Sometime between 2008 and 2009, the number of devices connected to the internet surpassed the number of humans using it. Today, there are close to 4 billion people with access to the internet, while the number of devices connected to the internet is over 8 billion. By 2020 there will be 30 billion devices connected to the internet. Welcome to The Internet of Things, or IoT.
So, what things are we talking about? Chances are you already have a few of them in your home. Australian homes are now packed with smart speakers, Wifi cameras, thermostats, TVs and light bulbs that can be controlled from our smartphones or by voice. These devices have their own IP address and can communicate with other devices – the smart speaker can control the lights, the Wifi camera can cast to the TV screen – over the internet. They are things on the internet.
You can already buy a fridge that will send you a photo of its inventory and a doorbell that will alert your phone and stream video allowing you to talk to your visitor while on the other side of the planet. What’s coming next, though, are billions of sensors that will measure temperatures, moisture, movement, traffic, crowds, travel times, speeds, positions, chemical concentrations… everything.
These sensors will use little power and have batteries that last for years. They will monitor agriculture, roads, pipelines, sewerage leaks, pollution, bushfires, public transport and our offices and homes. They will be used to help run factories, optimise logistics, manage inventories, avoid traffic jams, schedule timetables and prevent machines from breaking down. To handle all the data they produce, each new 5G phone tower will have the capacity to communicate with up to 250,000 of these devices simultaneously, as well as carry our calls, messages and browsing. Combined with wired access, the internet can now move over 300 terabytes of data per second and capacity is growing at around 30% per year.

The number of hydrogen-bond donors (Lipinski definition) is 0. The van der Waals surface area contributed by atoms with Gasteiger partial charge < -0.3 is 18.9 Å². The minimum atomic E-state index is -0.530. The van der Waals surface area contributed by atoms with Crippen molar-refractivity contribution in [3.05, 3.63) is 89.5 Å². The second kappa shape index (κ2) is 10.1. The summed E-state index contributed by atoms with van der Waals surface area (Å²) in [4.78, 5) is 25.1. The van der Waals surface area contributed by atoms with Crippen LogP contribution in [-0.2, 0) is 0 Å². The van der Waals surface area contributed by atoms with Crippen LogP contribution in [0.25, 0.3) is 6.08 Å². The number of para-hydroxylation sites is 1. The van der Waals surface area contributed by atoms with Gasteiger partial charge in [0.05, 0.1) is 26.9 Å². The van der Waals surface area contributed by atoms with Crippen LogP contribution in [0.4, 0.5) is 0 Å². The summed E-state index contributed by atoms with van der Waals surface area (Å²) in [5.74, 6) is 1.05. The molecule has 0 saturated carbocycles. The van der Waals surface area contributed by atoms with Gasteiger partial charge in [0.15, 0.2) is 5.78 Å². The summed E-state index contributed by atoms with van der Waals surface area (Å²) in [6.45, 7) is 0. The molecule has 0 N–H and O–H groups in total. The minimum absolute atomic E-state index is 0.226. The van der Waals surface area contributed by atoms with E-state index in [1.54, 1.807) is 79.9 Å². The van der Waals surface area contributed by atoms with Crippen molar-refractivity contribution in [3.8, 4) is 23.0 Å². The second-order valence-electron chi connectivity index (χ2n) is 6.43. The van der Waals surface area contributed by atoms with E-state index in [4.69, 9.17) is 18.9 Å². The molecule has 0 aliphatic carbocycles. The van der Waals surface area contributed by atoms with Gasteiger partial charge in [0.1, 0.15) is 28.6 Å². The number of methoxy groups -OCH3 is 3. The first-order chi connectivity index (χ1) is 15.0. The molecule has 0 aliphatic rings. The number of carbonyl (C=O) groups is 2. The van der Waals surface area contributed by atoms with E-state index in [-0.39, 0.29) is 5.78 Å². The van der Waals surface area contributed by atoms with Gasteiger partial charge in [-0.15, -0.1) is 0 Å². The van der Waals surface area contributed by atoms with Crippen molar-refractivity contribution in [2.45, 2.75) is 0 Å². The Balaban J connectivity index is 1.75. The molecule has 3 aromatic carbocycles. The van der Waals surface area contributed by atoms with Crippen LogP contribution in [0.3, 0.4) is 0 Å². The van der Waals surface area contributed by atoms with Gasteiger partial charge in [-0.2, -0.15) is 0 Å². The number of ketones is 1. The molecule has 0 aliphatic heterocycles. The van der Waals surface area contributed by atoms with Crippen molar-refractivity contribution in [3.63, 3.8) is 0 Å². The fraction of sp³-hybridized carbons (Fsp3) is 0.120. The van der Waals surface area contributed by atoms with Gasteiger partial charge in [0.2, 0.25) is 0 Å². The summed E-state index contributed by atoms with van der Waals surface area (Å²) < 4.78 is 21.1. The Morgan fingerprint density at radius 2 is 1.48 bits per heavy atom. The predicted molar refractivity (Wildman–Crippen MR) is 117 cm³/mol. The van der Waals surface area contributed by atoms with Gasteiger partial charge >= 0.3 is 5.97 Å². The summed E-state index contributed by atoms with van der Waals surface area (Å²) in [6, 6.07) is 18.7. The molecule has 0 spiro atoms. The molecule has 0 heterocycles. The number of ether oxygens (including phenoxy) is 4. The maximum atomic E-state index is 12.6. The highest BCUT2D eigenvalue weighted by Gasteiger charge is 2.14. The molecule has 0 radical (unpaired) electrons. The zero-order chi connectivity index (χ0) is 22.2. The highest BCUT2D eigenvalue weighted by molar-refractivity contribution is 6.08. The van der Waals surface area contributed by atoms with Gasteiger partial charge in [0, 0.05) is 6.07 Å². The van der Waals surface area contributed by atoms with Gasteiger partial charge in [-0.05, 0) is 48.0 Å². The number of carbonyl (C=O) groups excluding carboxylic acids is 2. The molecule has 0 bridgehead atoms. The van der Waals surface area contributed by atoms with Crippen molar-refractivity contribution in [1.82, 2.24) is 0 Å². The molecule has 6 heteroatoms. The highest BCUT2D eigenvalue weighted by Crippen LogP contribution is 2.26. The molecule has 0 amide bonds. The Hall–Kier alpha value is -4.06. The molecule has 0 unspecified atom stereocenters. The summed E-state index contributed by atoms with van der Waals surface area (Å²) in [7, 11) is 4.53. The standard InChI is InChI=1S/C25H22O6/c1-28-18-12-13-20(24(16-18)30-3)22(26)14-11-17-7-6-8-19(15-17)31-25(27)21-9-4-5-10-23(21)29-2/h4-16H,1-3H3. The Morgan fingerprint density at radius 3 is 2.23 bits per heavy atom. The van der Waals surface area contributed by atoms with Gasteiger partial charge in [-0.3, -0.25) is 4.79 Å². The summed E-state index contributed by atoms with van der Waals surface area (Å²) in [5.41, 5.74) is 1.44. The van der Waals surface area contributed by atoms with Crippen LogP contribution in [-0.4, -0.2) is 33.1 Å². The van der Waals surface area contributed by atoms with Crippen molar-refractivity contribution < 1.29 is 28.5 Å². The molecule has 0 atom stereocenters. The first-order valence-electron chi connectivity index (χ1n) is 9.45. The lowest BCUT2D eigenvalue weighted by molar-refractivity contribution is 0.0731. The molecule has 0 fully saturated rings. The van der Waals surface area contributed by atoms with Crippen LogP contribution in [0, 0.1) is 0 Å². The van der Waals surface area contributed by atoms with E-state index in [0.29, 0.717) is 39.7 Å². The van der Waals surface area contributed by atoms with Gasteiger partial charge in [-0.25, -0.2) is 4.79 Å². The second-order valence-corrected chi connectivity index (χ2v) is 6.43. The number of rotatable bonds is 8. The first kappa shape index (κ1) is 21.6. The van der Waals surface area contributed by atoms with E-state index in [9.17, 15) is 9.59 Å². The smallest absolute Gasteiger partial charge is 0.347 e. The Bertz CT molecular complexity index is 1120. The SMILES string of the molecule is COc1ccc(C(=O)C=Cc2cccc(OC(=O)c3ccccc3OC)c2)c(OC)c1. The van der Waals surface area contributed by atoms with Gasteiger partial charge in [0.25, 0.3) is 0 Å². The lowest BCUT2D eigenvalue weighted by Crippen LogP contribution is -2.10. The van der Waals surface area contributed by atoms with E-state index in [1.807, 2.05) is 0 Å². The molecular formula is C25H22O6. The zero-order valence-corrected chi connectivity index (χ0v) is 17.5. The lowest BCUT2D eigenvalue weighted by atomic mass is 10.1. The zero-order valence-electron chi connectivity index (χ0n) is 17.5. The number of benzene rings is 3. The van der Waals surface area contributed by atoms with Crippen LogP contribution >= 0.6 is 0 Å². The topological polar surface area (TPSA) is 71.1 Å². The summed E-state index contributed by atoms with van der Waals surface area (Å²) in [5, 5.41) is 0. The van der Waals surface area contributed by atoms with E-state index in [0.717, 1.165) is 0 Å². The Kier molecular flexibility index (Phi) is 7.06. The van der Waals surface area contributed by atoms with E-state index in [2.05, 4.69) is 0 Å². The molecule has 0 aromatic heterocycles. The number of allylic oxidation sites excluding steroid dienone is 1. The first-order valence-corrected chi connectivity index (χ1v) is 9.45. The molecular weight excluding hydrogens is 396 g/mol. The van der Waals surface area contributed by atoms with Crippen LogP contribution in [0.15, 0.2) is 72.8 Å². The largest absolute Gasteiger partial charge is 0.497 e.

Which is just as well, because we took more photos in the past 4 years than were taken in the previous 175 years combined. We already produce over 2.5 quintillion bytes of data every day and 90% of all the data that exists in the world today – text, photos, measurements, everything – was created in the past two years.
Much of this torrent of data is public, but there will always be a large part that we wish to keep private. Cybersecurity is a concept that barely existed at the turn of the century, whereas today it’s front and centre of the digital age. The biggest concerns aren’t that a hacker could see that you quaffed that Chardonnay in your fridge or watch who rings your doorbell. Although, who wants that information out there anyway? More importantly; customer data, financial transactions, health records and even our personal browsing history are things that need to be kept safe, so you would think that protecting all that data would be a big and important business. And you would be right.
The Nasdaq CTA Cybersecurity Index, which is the index which the BetaShares Global Cybersecurity ETF (ASX code: HACK),1 aims to track, provides exposure to the leading global cybersecurity companies from the US, Britain, Israel, Japan and South Korea including names like Cisco, Symantec, CyberArk and Itron. These companies are at the cutting edge in providing software and hardware to keep our data safe from hackers. The ETF was up almost 27% in the year to June 30 (of course, past performance is not indicative of future results and the value of an investment may go down as well as up), with FUM now close to $100m.
In a world where smart, connected devices already far outnumber humans, we need to ensure our data is under lock and key. So update your software, be careful what you click, make sure you have strong passwords with two-step authentication and back-up all your important stuff. Don’t get hacked. But if you want to invest in the global companies that are leading the world in cybersecurity, you can always get HACK.
1NASDAQ®, OMX®, NASDAQ OMX®, and Nasdaq CTA Cybersecurity Index™, are registered trademarks of Nasdaq, Inc. (which with its affiliates is referred to as the “Corporations”) and are licensed for use by BetaShares. The Fund has not been passed on by the Corporations as to its legality or suitability. The Fund is not issued, endorsed, sold, or promoted by the Corporations. THE CORPORATIONS MAKE NO WARRANTIES AND BEAR NO LIABILITY WITH RESPECT TO THE FUND.